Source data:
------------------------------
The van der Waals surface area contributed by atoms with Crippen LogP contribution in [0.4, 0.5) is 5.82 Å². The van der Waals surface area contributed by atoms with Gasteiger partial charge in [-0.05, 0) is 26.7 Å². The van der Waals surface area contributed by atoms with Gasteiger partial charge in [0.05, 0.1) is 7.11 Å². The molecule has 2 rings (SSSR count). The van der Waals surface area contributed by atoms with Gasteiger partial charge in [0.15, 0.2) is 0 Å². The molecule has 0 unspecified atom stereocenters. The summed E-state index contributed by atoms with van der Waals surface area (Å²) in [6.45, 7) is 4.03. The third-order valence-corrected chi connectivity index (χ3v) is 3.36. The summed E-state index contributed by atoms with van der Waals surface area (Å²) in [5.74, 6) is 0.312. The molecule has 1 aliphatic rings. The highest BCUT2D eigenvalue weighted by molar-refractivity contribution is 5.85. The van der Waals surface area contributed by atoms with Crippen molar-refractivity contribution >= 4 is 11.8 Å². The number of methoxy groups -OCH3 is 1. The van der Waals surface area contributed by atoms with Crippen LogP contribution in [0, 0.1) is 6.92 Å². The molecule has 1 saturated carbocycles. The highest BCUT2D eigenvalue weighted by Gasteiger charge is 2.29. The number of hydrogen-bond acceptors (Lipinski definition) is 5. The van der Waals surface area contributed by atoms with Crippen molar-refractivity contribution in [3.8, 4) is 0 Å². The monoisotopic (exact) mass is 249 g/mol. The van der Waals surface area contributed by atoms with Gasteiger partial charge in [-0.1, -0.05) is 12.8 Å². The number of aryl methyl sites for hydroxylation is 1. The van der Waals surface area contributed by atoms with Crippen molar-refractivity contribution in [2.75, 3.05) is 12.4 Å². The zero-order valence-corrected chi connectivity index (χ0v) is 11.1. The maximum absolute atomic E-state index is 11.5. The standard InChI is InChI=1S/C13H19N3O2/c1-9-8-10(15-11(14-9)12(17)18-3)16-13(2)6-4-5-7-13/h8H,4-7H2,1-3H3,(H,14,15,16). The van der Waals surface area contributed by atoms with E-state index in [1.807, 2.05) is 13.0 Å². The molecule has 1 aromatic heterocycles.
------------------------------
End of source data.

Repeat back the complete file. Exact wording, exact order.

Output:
The van der Waals surface area contributed by atoms with Crippen LogP contribution in [0.4, 0.5) is 5.82 Å². The van der Waals surface area contributed by atoms with Gasteiger partial charge in [-0.05, 0) is 26.7 Å². The van der Waals surface area contributed by atoms with Gasteiger partial charge in [0.05, 0.1) is 7.11 Å². The molecule has 2 rings (SSSR count). The van der Waals surface area contributed by atoms with Gasteiger partial charge in [0.15, 0.2) is 0 Å². The molecule has 0 unspecified atom stereocenters. The summed E-state index contributed by atoms with van der Waals surface area (Å²) in [6.45, 7) is 4.03. The third-order valence-corrected chi connectivity index (χ3v) is 3.36. The summed E-state index contributed by atoms with van der Waals surface area (Å²) in [5.74, 6) is 0.312. The molecule has 1 aliphatic rings. The highest BCUT2D eigenvalue weighted by molar-refractivity contribution is 5.85. The van der Waals surface area contributed by atoms with Crippen molar-refractivity contribution >= 4 is 11.8 Å². The number of methoxy groups -OCH3 is 1. The van der Waals surface area contributed by atoms with Crippen LogP contribution in [0, 0.1) is 6.92 Å². The molecule has 1 saturated carbocycles. The highest BCUT2D eigenvalue weighted by Gasteiger charge is 2.29. The number of hydrogen-bond acceptors (Lipinski definition) is 5. The van der Waals surface area contributed by atoms with Crippen molar-refractivity contribution in [3.8, 4) is 0 Å². The monoisotopic (exact) mass is 249 g/mol. The van der Waals surface area contributed by atoms with Gasteiger partial charge in [-0.1, -0.05) is 12.8 Å². The number of aryl methyl sites for hydroxylation is 1. The van der Waals surface area contributed by atoms with Crippen molar-refractivity contribution in [2.75, 3.05) is 12.4 Å². The zero-order valence-corrected chi connectivity index (χ0v) is 11.1. The maximum absolute atomic E-state index is 11.5. The standard InChI is InChI=1S/C13H19N3O2/c1-9-8-10(15-11(14-9)12(17)18-3)16-13(2)6-4-5-7-13/h8H,4-7H2,1-3H3,(H,14,15,16). The van der Waals surface area contributed by atoms with E-state index in [1.807, 2.05) is 13.0 Å². The molecule has 1 aromatic heterocycles.